The “miraculous” that he searched for was a penetration into this new reality. That he should find it in an unfashionable back-street café, frequented by small dealers and commission agents, and not in the ashrams of India or the bamboo jungles of Ceylon, must have piqued his sense of the absurd. Subsequent events could only have added to it, not the least of them his uncertainty about Gurdjieff as a transmitter of what he later came to call the “system.”
As any practitioner of the “Fourth Way” soon discovers, a “mystery theater” atmosphere surrounds the lives of its early advocates. Some see the split between guru and chela as a vast historical symbol, a living hieroglyph of esoteric wisdom, acted out by Gurdjieff and Ouspensky for some reason unknown to their followers and perhaps unknowable except for some future students. Others see Ouspensky as a weak intellectual, unable to grasp the true import of Gurdjieff’s teachings; see, for example, James Moores’ less than unbiased account in Gurdjieff: The Anatomy of a Myth (1991) and William Patrick Paterson’s Struggle of the Magicians (1997). Still others, like myself, simply recognize that however remarkable a man Gurdjieff was, Ouspensky himself was no pushover. The mind capable of writing A New Model of the Universe (1931) would sooner or later leave Gurdjieff’s nest and set up on his own.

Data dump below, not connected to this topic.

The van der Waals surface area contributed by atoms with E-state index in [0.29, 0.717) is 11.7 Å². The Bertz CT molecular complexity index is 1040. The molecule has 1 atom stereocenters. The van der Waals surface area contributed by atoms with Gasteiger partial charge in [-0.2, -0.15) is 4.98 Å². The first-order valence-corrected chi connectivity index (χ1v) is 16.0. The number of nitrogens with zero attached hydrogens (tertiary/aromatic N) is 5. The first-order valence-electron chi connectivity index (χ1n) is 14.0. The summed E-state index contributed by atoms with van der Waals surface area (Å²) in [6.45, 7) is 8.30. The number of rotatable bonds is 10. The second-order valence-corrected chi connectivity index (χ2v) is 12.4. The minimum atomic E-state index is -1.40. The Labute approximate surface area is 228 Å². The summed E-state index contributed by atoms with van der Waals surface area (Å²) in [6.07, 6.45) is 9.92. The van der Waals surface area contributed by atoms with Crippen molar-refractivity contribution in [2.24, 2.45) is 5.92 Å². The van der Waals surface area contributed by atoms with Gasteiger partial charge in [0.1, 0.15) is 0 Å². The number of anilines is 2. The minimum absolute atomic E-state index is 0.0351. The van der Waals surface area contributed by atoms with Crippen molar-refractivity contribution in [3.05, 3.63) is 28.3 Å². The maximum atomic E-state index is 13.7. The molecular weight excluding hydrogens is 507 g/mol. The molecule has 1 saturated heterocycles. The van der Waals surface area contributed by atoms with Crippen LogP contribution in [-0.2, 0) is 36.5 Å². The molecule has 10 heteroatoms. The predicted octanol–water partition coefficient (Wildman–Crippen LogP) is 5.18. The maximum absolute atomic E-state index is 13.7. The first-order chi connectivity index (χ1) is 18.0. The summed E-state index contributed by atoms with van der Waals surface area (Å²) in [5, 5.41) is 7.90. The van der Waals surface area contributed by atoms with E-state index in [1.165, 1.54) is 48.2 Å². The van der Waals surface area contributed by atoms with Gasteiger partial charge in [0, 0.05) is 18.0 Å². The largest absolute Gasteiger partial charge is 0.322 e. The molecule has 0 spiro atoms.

And such, at the beginning of his perilous escape from the revolution, were Ouspensky’s own thoughts. During a six week stay in Essentuki, in the Caucasus, Gurdjieff, according to Ouspensky, began to change. Suddenly, for no reason, he abandoned the “work on themselves” he had put his followers through for the previous three years, and said he was leaving for the Black Sea. Why had he stopped, especially after the great difficulties his group had faced in getting the “work” started there? Ouspensky “had to confess that my confidence in G. began to waver from this moment.” Thus began a separation that cost the philosopher many a painful decision and a trial by fire that at times had the potential of costing him his life.